# Problem solving techniques

• Avichal
In summary, algorithms are a problem solving technique used in a variety of fields, computer science being one of them. These techniques are formalised and can be applied to a variety of problems. This is one of the reasons why a computer science course teaches these techniques.

#### Avichal

In algorithms, we learn various problem-solving techniques namely Dynamic Programming, Greedy Algorithms, Divide and Conquer and more.

Why am I studying this is a computer science course? I think these are general problem solving techniques, not just related to computer science, right?

Basically in all the problems, we try to solve the simpler problems and then combine to find the unknown. This is the basic idea behind all the techniques.

Yes, they are general problem solving techniques, but you will need them later to implement them with https://en.wikipedia.org/wiki/Abstract_data_type

In other words you will make a mathematical model to implement those problem solving techniques usually with the aim of being more efficient (be it in calculations, memory, space, complexity of the code, etc).

I once took a course in which the book was all about abstract mathematics (it was the most hard course for me till now) and we learned about number theory and similar concepts which now makes it easier to write efficient programs. And its worthy after all.

The thing is that those problem solving techniques, when translated into a programming language, usually output really good and efficient programs.

Programming is 10% about knowing the language, 20% Math and 70% problem solving (IMO).

The point is taking abstract approaches and templates and combining them in a way suited for a generic form of problem that you may face in your later work/research.

chiro said:
The point is taking abstract approaches and templates and combining them in a way suited for a generic form of problem that you may face in your later work/research.
But why is this done only in computer science course? Won't this be helpful in other engineering branches too?
For e.g.:- There must be abstract approaches done while solving physics problems but no one formalizes them.

You have to understand that the nature of engineering is different to applied science.

You don't want to take risks when building bridges, sky-scrapers, or aeroplanes. If you have something and it works then you don't want to get too creative and mess around with it.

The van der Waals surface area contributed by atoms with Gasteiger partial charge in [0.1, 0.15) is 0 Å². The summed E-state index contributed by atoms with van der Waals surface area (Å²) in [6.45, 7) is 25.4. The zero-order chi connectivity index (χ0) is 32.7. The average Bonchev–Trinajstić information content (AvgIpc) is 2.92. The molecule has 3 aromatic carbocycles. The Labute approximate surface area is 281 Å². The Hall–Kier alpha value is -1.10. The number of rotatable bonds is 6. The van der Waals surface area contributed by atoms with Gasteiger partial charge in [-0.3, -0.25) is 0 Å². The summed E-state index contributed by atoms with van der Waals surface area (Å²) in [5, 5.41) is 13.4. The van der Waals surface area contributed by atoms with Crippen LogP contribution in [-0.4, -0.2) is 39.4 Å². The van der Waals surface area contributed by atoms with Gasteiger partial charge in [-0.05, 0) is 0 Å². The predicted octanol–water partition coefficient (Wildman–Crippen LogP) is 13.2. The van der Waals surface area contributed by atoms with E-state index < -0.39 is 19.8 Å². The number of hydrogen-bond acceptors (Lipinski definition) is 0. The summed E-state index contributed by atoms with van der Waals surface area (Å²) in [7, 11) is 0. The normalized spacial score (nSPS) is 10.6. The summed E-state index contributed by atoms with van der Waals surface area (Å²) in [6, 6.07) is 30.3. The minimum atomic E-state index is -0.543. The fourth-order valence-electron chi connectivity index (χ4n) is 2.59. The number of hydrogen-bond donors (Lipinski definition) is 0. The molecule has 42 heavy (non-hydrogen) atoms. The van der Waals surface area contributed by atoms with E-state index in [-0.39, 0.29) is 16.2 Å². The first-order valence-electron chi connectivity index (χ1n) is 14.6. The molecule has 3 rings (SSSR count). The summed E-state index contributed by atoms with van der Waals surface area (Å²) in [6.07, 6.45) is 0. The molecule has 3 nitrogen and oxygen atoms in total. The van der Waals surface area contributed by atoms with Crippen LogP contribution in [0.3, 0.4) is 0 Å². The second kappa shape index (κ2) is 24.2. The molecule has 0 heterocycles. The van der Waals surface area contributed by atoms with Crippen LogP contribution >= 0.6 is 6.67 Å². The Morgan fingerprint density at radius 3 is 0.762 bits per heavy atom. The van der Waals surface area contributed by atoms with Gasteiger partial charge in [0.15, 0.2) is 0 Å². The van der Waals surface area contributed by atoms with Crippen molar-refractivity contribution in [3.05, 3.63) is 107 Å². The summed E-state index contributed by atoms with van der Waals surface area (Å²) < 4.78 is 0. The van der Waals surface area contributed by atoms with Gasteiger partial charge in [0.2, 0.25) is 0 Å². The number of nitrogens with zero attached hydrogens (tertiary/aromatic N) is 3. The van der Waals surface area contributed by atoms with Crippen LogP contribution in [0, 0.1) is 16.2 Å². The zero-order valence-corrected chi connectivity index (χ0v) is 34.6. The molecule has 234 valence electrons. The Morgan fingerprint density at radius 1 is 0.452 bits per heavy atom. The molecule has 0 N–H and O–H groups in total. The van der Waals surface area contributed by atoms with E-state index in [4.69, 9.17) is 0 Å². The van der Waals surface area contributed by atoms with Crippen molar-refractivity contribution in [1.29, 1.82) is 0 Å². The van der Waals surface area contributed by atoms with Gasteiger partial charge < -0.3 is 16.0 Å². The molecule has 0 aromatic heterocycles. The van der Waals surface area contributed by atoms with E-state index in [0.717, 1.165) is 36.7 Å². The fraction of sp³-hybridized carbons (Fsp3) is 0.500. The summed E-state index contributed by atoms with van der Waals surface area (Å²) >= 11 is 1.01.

If you want to do creative stuff in engineering, you will need a lot of support people to make sure that what you are doing is absolutely safe, but for a lot of applications, the solution is already known and it has most likely standed the test of time for a while (years or decades).

As for computer science, one premise of writing good code is writing minimal code.

To write minimal code we use templates and abstract approaches to help meet that goal. Writing a template once is a lot shorter than writing a version for each data type.

Writing shorter code makes it easier to read, easier to debug, easier to understand, and easier to use and for these reasons and more, we study things like templates, data structures, algorithms and abstract structures in computer science.

Avichal said:
Won't this be helpful in other engineering branches too?

The "Approaches which are modifications/derivatives of TRIZ" section of the wiki page lists some others.

Avichal, computer science (or at least a large part of it) is the study of algorithms and how they perform and how to improve them. What do you think you should be learning in a computer science course?

Office_Shredder said:
Avichal, computer science (or at least a large part of it) is the study of algorithms and how they perform and how to improve them. What do you think you should be learning in a computer science course?

Algorithms is about solving computational problems. We have formalised several problem solving techniques like Divide and Conquer, Dynamic Programming etc.
These problem solving templates are great for solving computational problem but what I am asking is that why such a course is only taught in a Computer Science course?

Let's take for example Mechanical engineering. Now there are several problems in this domain. Is there a corresponding course to algorithms that teaches abstract techniques and templates in this domain?

Hope I make sense.

## 1. What are some common problem solving techniques?

Some common problem solving techniques include brainstorming, trial and error, root cause analysis, and the scientific method.

## 2. How can I improve my problem solving skills?

One way to improve problem solving skills is to practice regularly. You can also try to approach problems from different perspectives and seek feedback from others.

## 3. What is the most effective problem solving technique?

The most effective problem solving technique varies depending on the type of problem. Some may find brainstorming to be the most effective, while others may prefer using a systematic approach like the scientific method.

## 4. How do I know which problem solving technique to use?

The best way to determine which problem solving technique to use is to analyze the problem and consider your resources, time constraints, and the desired outcome. Different techniques may be more suitable for different situations.

## 5. Can problem solving techniques be applied to everyday life?

Absolutely! Problem solving techniques can be applied to any situation where a problem needs to be solved. Whether it's at work, in relationships, or in personal life, having effective problem solving skills can help you overcome challenges and reach your goals.